Connecticut’s Essential Worker Relief Fund a model other governments should follow
A map of the state of Connecticut, filled with the faces of essential workers. | via Connecticut Relief Fund

Connecticut is leading the way in building back better. The COVID-19 pandemic has devastated the lives of many working-class families, but some relief is in sight.

Recently, the Connecticut General Assembly, with a strong push from organized labor, passed the Connecticut Essential Worker COVID-19 Relief Fund. It’ a $34 million program which will allow essential workers, as defined by the CDC, to recover lost wages, out-of-pocket medical costs, and burial expenses that they have incurred due to contracting coronavirus between March 10, 2020, and July 20, 2021.

Family members of deceased essential workers due to coronavirus are also eligible for these benefits. Those eligible can receive up to $1,446 in lost wages and up to $3,000 in burial benefits.

The creation of the relief fund was spearheaded by organized labor in the state, with Sal Luciano past president of the Connecticut AFL-CIO, saying “This fund will help potentially thousands of essential worker—healthcare workers, first responders, grocery store workers, bus drivers, corrections employees, and many others—who contracted the novel coronavirus on the job through no fault of their own. Many ended up with out-of-pocket medical expenses and lost wages.”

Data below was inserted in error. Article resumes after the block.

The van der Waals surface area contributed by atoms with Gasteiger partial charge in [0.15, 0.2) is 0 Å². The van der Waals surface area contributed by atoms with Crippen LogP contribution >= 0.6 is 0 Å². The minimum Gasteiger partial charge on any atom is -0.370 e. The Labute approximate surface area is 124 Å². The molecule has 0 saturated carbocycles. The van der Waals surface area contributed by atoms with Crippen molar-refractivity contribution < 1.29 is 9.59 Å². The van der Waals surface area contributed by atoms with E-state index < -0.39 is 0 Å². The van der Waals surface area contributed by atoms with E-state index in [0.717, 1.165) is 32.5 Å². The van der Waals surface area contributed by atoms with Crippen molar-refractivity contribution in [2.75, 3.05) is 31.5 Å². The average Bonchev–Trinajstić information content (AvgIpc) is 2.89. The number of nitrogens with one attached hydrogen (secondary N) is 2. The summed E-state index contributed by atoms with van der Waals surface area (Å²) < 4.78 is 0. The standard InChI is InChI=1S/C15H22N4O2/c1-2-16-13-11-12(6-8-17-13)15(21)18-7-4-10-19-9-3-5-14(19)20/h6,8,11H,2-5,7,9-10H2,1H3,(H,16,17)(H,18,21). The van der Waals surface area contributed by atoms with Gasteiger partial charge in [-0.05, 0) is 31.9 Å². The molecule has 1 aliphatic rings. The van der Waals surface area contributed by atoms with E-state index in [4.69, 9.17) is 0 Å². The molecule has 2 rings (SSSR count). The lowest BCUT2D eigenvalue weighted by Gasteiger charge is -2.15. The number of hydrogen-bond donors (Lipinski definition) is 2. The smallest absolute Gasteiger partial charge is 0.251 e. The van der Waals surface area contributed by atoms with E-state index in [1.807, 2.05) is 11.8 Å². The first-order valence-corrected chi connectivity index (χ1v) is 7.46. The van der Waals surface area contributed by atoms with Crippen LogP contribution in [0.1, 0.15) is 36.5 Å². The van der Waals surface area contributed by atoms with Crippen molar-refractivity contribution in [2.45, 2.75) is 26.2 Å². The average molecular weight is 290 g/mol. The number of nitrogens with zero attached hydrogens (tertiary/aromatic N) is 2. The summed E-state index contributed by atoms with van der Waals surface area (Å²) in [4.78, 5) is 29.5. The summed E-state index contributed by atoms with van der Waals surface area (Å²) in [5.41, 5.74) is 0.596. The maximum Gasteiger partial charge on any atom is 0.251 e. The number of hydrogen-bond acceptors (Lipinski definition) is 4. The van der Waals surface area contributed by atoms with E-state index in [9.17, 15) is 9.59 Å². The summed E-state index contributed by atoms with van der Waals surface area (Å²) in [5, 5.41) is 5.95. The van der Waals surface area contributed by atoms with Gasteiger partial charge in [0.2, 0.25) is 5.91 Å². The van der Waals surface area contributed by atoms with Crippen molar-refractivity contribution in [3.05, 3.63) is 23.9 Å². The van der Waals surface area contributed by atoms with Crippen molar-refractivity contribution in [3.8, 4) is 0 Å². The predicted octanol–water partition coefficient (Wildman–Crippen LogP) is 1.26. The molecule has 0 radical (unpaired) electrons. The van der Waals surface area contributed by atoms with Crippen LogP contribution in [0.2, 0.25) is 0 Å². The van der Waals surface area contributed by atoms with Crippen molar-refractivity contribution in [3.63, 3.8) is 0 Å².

Labor found two stalwart allies in Rep. Robyn Porter and Sen. Julie Kushner, co-chairs of the Connecticut General Assembly’s Labor Committee. These two tireless champions of working-class rights in the state assembly admit that, while $34 million is certainly a lot of money, it is unlikely that there will be enough to cover all the expenses for all essential workers who lost income or loved ones to COVID-19.

“Is it enough?” asked Porter. “Absolutely not. But a little bit goes a long way.”

“Although we’re disappointed that a workers’ compensation COVID presumption did not pass the full legislature,” said Rochelle Palache Vice President of 32BJ SEIU, “the funding provided for essential workers struck by COVID will be a tremendous benefit for some who have suffered the worst in this pandemic.”

The lost wage cap of $1,446 is the average weekly income for Connecticut workers. Yet for many, recouping just 1 or 2 weeks of lost wages will not be enough, considering many of those on the frontlines are low wage workers, such as CNAs in a nursing home or janitorial and kitchen staff in Connecticut’s many hospitals who are predominantly women of color. Many of these workers live their lives paycheck to paycheck while working two and sometimes three jobs just to get by.

There are no income restrictions on who is eligible for this relief, and it is being given out on a first-come, first-served basis, causing concern that those who are most in need will yet again be left behind.

While the relief fund isn’t perfect, it is definitely a model that other states and even the federal government should take a close look at. As the world continues to live with tCOVID-19, this relief fund shows a clear model of one way that states can address the financial crisis that this pandemic has put many frontline workers in.

In a country where talk is cheap (think “Heroes work here” signs), this relief fund is a concrete step in the right direction that will help put more money in the pockets of those that do the work that makes our country run.